Urea, Creat, Na+: WNL
K+: 2.9

Plain X-rays of the patient’s abdomen, both supine and erect, showed multiple air fluid levels and the features (valvulae conniventes) of a small bowel obstruction.  With these investigations, I got the impression that the boy’s acute intestinal obstruction was most likely due to volvulus (intestinal twisting), though I also considered the possibility of paralytic ileus (paralysis of intestinal movement).

We decided to keep the patient NPO (nothing by mouth), inserted a nasogastric tube, which drained 1.5 liters of bilious aspirate, and began treatment with Metronidazole and Ceftriaxone.  We are taught that we “don’t let the sun rise in case of a small bowel obstruction,” and I thought of referring the patient to Nepalgunj (a 12 hour bus ride from our Hospital).  I counseled the patient accordingly, but the mother was unable to take the poor boy because of financial reasons.  In lieu of referral, we tried an enema for the child, and luckily he passed some stool and flatus the same night he was in the emergency room.  We were all a bit relieved.

The next morning, when I went to see the patient at 8 a.m., the mother held a cloth with a worm about 15-16 cm long that the child had defecated.  We had found the cause of obstruction.  When I shared this finding with Drs. Paul Farmer, Duncan Maru, Ryan Schwartz, and Payel Gupta, and Executive Director Mark Arnoldy, Dr. Farmer said: “the poor guy made the diagnosis for you!”  Indeed, the boy had made his own diagnosis.  We proceeded to treat him with Ivermectin immediately, and the boy is doing fine now.  Thank god.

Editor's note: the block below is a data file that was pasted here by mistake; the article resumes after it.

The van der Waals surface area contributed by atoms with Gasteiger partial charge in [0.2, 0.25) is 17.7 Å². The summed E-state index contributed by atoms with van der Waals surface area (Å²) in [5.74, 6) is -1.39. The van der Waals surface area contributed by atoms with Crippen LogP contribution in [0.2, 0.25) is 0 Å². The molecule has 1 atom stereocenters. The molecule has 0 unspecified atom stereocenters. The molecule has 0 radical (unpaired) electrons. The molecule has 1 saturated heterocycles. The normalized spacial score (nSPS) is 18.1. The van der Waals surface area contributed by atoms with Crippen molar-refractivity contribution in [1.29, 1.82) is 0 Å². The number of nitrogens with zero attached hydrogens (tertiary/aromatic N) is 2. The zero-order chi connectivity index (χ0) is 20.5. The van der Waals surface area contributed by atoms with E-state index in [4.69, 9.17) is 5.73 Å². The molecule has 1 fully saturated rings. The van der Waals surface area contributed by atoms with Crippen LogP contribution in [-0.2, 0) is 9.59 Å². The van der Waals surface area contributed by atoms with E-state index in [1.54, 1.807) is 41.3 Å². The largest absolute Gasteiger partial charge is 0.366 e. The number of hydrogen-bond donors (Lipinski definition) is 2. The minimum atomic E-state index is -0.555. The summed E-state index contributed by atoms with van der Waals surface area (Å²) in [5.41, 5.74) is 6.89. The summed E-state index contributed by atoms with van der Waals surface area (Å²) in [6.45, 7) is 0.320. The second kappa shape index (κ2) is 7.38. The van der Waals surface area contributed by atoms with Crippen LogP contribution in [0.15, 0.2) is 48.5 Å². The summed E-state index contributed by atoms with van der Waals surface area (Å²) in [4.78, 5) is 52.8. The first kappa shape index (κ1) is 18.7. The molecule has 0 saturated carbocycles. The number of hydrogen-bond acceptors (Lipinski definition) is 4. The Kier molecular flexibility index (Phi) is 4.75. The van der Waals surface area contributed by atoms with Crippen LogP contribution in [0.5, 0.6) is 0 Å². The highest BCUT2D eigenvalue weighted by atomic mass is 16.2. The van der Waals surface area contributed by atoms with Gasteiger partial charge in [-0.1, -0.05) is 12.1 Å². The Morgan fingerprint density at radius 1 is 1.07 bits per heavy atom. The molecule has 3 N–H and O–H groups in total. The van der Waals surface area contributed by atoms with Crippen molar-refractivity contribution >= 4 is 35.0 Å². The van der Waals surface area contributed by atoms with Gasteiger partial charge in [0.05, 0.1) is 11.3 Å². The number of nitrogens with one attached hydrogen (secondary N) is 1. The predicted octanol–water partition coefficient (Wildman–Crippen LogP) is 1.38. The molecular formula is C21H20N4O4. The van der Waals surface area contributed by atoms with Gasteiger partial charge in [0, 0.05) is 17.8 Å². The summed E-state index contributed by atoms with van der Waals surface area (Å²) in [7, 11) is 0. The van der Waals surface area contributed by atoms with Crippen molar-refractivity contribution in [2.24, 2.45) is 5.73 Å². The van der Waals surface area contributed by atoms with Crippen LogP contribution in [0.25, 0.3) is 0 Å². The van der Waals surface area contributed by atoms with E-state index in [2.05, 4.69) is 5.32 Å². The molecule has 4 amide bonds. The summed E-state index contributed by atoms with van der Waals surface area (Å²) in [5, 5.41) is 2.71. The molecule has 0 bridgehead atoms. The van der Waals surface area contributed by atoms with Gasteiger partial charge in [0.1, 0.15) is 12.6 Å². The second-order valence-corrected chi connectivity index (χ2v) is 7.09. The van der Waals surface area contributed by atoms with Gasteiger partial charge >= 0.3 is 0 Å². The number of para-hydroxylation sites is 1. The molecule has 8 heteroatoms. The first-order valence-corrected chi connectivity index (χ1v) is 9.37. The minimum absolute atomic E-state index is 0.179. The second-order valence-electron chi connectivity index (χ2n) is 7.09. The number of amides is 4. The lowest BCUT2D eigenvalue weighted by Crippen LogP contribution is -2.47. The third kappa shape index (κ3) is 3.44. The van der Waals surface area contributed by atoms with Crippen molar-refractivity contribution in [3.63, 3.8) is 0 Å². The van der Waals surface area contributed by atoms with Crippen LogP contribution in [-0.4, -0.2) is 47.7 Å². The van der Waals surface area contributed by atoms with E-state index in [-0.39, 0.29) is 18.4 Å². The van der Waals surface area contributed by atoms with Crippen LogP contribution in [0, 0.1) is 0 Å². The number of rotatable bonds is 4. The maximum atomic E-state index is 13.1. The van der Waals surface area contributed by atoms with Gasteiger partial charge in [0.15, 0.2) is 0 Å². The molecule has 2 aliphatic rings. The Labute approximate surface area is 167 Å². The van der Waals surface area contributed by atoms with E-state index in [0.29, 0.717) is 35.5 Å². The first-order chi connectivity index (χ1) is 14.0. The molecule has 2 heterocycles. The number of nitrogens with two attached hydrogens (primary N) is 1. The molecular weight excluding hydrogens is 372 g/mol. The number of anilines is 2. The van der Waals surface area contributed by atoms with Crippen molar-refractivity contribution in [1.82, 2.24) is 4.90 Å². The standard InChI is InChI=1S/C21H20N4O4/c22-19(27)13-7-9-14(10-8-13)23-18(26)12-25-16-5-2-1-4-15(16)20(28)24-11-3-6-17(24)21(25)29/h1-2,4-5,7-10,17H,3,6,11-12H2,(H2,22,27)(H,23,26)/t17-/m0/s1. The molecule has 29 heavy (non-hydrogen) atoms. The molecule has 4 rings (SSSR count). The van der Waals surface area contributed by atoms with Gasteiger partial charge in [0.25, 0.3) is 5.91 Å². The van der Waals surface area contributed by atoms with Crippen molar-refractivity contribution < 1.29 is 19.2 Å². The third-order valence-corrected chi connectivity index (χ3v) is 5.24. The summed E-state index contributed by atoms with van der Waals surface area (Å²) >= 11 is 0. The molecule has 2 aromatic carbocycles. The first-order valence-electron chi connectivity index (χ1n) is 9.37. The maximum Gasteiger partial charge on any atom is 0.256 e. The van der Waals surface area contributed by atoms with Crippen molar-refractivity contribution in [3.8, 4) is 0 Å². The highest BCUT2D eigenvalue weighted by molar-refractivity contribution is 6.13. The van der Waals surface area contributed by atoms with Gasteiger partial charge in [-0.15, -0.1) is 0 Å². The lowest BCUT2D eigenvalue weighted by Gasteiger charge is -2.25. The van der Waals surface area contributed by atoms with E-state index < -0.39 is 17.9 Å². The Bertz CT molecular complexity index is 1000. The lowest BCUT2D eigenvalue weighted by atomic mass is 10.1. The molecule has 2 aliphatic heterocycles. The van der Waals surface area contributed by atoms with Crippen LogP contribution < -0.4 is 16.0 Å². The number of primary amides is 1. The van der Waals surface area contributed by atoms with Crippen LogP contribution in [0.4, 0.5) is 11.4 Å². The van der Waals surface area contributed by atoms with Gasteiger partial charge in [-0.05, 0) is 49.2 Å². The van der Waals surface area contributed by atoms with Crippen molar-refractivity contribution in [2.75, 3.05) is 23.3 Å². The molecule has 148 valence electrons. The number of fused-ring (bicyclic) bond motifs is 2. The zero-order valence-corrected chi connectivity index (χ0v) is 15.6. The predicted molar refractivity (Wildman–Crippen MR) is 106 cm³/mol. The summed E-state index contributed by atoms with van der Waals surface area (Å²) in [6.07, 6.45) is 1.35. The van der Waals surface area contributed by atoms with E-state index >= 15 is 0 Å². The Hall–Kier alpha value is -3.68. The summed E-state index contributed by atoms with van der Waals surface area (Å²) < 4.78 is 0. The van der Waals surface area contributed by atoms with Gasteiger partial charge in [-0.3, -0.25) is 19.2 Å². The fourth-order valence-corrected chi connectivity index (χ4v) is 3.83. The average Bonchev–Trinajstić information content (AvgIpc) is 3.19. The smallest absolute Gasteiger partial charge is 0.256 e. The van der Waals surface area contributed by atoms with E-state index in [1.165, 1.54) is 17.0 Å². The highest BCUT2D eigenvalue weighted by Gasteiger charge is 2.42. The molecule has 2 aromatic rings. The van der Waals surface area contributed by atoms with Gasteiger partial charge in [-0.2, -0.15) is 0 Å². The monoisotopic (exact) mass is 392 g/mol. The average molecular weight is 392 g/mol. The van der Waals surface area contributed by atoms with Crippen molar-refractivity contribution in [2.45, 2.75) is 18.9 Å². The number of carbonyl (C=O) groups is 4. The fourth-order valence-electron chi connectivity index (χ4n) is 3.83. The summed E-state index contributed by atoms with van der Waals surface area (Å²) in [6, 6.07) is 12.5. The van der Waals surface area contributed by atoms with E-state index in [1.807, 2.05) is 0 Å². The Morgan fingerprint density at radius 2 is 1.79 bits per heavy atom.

——–

 Dr. Roshan Bista graduated from the Institute of Medicine, Kathmandu with an MBBS. He is currently the Medical Officer at Nyaya Health. 

Posted by Ryan Schwarz

The vision that ultimately led to Nyaya’s founding began in 2006, when 3 students at Yale decided to work with the government to establish better healthcare in Achham, Nepal. Our team has largely been comprised of younger volunteers including students and young professionals. Initially we had little formal mentorship, were certainly not experts in health delivery, and had little opportunity to engage those with more experience than ourselves. Since then we have been privileged to work with mentors in both Nepal and the United States.  In particular, our programs and patients have benefited greatly from outside expertise through our relationships with Harvard University and Partners In Health.